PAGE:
The law is pretty straightforward: Donors can give up to $1,000 in a calendar year to candidates for state or local office.
But that simple law can lead to some complicated political calculations.
Take the case of Joseph Boncore et al.
Two weeks ago, Boncore, a member of the Winthrop Housing Authority, won the Democratic primary in a special election to fill a vacancy in the state Senate. With no Republican opposition, he is expected to cruise into office.
But Boncore will have to gear up, immediately, for re-election in the fall. And here’s where the contribution limit comes in: Friends and associates who gave Boncore $1,000 for the special election won’t be able to give any more this year. And those who gave $500 will only be able to give an additional $500.
Boncore, at least, will have the advantage of being an incumbent, however briefly. That should open some new fundraising avenues.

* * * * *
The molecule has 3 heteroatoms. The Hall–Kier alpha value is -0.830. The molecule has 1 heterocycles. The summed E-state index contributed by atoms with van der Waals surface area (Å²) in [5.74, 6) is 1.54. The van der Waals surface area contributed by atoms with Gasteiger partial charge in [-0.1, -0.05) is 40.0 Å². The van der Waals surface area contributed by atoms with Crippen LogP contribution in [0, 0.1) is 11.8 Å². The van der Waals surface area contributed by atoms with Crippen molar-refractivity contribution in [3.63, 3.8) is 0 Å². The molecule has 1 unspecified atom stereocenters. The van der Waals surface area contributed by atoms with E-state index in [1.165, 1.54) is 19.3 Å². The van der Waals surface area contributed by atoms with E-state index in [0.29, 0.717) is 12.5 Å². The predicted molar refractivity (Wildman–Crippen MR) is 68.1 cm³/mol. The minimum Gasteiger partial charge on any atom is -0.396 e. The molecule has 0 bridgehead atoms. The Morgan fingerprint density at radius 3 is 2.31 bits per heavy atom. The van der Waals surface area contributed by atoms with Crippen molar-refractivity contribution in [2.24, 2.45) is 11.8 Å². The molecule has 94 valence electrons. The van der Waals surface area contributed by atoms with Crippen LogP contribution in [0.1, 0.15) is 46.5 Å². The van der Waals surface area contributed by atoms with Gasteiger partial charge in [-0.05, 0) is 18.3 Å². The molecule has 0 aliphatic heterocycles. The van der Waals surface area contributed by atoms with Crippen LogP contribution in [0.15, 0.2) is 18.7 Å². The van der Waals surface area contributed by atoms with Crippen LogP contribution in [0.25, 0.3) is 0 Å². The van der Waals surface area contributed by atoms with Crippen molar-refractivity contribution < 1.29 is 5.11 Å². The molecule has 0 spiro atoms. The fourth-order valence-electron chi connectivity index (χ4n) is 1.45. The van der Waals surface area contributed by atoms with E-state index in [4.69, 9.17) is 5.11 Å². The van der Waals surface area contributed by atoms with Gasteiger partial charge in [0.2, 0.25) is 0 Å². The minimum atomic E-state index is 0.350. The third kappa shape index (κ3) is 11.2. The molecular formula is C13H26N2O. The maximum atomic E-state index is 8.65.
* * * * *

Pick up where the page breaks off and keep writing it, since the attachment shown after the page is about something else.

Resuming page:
But Democrats who fell short in the special election and want to make another run at the seat in the fall will face the same fundraising limits — without the patina of incumbency.
At least one special election candidate, human rights attorney Lydia Edwards, says she is weighing a fall run.
Of course, hopefuls who skipped the special election altogether won’t have the same concern about tapped-out donors. They’ll be able to ask all of their contributors for the full $1,000. For a candidate with real fundraising chops, that could be an advantage.
State Representative Garrett Bradley, a Hingham Democrat, is sponsoring legislation that would allow candidates for state representative and state Senate to raise $1,000 from a donor twice in the same year if they face both a special election and a regular election.